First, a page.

Wednesday, September 29, 2010

Robbing Elementary Students of Their Childhood: The Perils of No Child Left Behind

Works Cited
Henley PH. D., J., McBride PH. D., J., D., M. P., & Nichols ED. D., J. (2007). Robbing Elementary Students of Their Childhood: The Perils of No Child Left Behind. Education , 128 (1), 56-63.

This article details the struggles students, teachers, and administrators are encountering with the implementation of the No Child Left Behind (NCLB) Act. The article beings with a brief description of the now seemingly desolate campus of Maple Street Elementary School. The reason for the desolation is attributed to the restraints of NCLB and the increasing pressure teachers are facing to increase instructional time. Schools are making a decision to cut recess, P.E., sports, art, and music programs. Although a brief playground description is initially included, not much else is described setting wise to allow the reader to visualize the school and its habitants. The article continues to describe how detrimental it is to cut these programs, which foster a “whole education”. The authors cite several health groups such as the Center for Disease Control and The National Association for Sport and Physical Education to help support their claims.

In addition, the article also details the threats NCLB is making to Gifted and Talented Programs as well as individualized education for students with disabilities. Parents with children in both camps voice their disapproval of how NCLB is negatively impacting the type of education their children are getting. They feel as if their gifted students are not challenged because the focus is now being put solely on students that are not meeting state testing standards. They also feel that their disabled students are not receiving education according to their capabilities and are rather being mainstreamed and held accountable to “frightening” state standards. The article concludes with a brief summary of how NCLB is negatively impacting all students, nationwide.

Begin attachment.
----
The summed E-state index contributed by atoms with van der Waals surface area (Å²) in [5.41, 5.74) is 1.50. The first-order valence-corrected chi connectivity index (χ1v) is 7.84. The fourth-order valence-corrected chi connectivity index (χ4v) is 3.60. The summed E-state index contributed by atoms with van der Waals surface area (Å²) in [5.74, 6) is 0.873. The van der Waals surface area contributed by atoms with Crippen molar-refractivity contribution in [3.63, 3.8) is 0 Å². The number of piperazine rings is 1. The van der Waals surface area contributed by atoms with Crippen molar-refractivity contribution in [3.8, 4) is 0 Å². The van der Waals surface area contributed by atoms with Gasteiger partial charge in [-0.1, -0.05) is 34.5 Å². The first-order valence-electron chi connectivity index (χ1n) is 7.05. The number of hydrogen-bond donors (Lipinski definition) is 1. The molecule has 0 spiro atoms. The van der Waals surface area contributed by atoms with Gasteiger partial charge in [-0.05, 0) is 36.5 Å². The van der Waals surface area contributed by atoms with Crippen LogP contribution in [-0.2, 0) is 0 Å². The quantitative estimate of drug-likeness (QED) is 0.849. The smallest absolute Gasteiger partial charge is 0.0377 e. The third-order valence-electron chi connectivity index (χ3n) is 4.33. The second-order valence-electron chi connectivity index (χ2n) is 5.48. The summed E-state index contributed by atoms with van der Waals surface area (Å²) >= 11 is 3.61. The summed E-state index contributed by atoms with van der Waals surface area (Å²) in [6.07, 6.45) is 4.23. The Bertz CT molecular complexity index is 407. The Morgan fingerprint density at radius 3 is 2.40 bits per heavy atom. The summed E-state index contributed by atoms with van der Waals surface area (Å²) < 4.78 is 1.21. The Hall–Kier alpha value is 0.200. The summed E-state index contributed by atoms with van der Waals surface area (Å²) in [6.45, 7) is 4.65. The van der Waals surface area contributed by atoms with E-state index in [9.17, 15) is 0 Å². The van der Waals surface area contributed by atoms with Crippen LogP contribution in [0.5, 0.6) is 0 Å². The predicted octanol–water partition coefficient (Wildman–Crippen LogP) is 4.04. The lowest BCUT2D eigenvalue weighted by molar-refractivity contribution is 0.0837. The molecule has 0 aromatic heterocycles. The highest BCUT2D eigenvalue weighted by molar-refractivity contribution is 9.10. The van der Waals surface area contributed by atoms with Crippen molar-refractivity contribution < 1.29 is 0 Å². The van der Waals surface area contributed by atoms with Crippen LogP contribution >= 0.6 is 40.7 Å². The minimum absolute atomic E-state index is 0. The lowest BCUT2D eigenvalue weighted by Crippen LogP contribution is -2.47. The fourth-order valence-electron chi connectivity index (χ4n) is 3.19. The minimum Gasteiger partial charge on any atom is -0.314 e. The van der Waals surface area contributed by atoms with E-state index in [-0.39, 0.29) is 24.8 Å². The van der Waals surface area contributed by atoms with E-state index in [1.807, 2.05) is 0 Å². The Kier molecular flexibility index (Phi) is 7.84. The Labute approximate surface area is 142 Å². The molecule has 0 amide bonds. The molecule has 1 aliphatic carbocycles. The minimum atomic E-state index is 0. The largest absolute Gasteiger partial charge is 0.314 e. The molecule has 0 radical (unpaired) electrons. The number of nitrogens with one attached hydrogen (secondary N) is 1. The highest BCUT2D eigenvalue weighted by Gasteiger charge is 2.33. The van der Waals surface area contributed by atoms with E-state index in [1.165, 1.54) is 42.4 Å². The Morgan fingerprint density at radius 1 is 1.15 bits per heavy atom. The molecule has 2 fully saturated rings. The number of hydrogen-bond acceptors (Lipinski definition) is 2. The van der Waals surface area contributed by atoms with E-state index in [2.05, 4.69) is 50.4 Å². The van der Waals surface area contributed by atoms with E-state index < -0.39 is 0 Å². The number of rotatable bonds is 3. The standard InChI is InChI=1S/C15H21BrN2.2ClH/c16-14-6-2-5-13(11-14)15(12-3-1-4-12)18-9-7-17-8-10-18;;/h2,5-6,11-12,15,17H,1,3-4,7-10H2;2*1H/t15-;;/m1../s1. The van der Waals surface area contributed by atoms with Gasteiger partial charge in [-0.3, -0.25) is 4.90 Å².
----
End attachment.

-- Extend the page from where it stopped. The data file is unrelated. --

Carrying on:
This article does not go into detail as to what methods they used to gather their data nor does it describe the setting of their study effectively. The elementary school they are reporting on is stated to be a “metaphor for elementary schools across the nation”. (56) They have concluded that this is a good school to use to make assumptions about other schools nationwide because it supposedly “mirrors” attendance, student ability levels, family compositions, and diversity of an average school. The article fails to go into great length about what these qualifications are defined as or what they imply.

Although I can relate to and agree with the conclusions that this article makes (that NCLB is harming students), the study seems biased. I felt like the information presented was dramatized and limited. For example, the article claims that because of NCLB, “Daddies’ old long sleeve shirts that were handed down to children to cover up school clothes to keep from being stained with tempura paint and water colors are no longer needed.” (56) These seems a bit extreme, and the claim is not supported with data, but rather coming from a personal bias to the situation and climate created by NCLB. However, I do believe that this article can be of use to educators. I would not use it as a source of hard data to back up personal research, but rather as an anecdote to what NCLB is doing to “some” students and how it is affecting at least ONE school in the United States.